Gazing out my window as the plane rounded the tarmac, the first thing that caught my eye at this modern airport were the patterned interlace of steel that roofed the terminals. Upon entering, the extensive, bright and airy interior embraces everyone with distinct local hospitality: “Sawasdee, Welcome to Thailand!”
Located in Racha Thewa in Bang Phli district, Samut Prakan Province, about 25 km east of downtown Bangkok, Suvarnabhumi is one of the busiest airports in Asia, and Bangkok’s primary airport for all international airline flights. The name Suvarnabhumi was chosen by King Bhumibol Adulyadej and refers to the golden kingdom hypothesized to have been located somewhere in Southeast Asia. Designed by Helmut Jahn of Murphy/Jahn Architects, this airport has the world’s tallest control tower (132.2 m), and the world’s third largest single-building airport terminal (563,000 m²).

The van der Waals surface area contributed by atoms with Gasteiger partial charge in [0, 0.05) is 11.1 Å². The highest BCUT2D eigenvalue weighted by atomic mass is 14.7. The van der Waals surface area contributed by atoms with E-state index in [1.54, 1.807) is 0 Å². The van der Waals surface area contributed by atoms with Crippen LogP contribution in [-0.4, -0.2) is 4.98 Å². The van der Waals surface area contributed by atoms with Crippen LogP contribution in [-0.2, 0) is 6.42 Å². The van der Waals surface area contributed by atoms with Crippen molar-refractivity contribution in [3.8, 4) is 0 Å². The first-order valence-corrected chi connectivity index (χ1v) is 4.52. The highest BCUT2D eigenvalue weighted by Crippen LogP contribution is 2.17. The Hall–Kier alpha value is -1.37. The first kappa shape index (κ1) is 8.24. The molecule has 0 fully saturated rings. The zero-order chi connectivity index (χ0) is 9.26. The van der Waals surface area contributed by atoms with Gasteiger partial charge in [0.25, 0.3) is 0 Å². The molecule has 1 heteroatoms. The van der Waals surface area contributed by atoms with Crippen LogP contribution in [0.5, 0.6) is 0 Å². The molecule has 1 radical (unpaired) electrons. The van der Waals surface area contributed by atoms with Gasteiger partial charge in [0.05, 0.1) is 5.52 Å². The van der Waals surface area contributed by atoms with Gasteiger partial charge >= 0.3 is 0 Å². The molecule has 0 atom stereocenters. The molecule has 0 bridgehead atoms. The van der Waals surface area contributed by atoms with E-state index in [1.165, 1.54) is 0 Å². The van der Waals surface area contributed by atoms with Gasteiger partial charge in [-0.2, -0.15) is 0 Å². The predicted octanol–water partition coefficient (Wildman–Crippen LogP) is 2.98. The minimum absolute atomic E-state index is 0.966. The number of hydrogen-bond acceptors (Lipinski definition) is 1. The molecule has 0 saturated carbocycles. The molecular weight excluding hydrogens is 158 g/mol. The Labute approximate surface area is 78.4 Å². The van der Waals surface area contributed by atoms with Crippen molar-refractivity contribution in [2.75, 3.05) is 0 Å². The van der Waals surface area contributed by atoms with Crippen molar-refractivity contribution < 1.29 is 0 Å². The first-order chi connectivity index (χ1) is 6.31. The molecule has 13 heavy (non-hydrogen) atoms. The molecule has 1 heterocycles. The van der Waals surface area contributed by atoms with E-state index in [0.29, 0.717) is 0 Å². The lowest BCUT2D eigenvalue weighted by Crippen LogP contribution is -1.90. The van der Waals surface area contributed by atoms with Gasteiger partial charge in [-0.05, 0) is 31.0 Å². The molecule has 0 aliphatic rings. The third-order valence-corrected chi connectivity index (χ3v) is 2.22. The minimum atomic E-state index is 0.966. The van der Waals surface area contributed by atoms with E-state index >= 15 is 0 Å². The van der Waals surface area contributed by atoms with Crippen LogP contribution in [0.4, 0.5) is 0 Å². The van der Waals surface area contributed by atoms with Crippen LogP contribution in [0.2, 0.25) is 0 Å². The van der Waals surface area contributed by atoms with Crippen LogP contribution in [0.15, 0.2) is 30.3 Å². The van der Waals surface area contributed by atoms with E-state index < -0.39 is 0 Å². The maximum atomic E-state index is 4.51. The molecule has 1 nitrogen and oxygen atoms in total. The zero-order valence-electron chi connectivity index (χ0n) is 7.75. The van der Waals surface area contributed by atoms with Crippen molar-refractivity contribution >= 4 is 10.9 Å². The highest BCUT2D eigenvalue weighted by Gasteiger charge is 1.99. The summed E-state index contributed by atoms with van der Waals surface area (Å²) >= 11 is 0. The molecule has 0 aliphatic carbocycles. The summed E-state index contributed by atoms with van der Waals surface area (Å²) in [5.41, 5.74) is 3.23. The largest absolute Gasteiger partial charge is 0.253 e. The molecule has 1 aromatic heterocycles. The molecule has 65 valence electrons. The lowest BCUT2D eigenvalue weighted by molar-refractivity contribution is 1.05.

In recent weeks, this airport was the setting for anti-government protests that rippled through the world’s headlines. From November 25 to December 3, 2008, the People’s Alliance for Democracy blockaded and seized the airport, demanding the resignation of the government of Somchai Wongsawat. All flights to and from the airport were canceled, leaving hundreds of thousands of travelers stranded including myself. But Bangkok has so much to offer, the situation was a blessing in disguise for me to discover the city more.
Metered taxis (around THB 350.00 plus THB 50.00 airport surcharge and THB 70.00 tollway fees) are the best way to go into the city twenty minutes to half an hour away, depending on the temper of Bangkok’s traffic. For more information, visit http://www.bangkokairportonline.com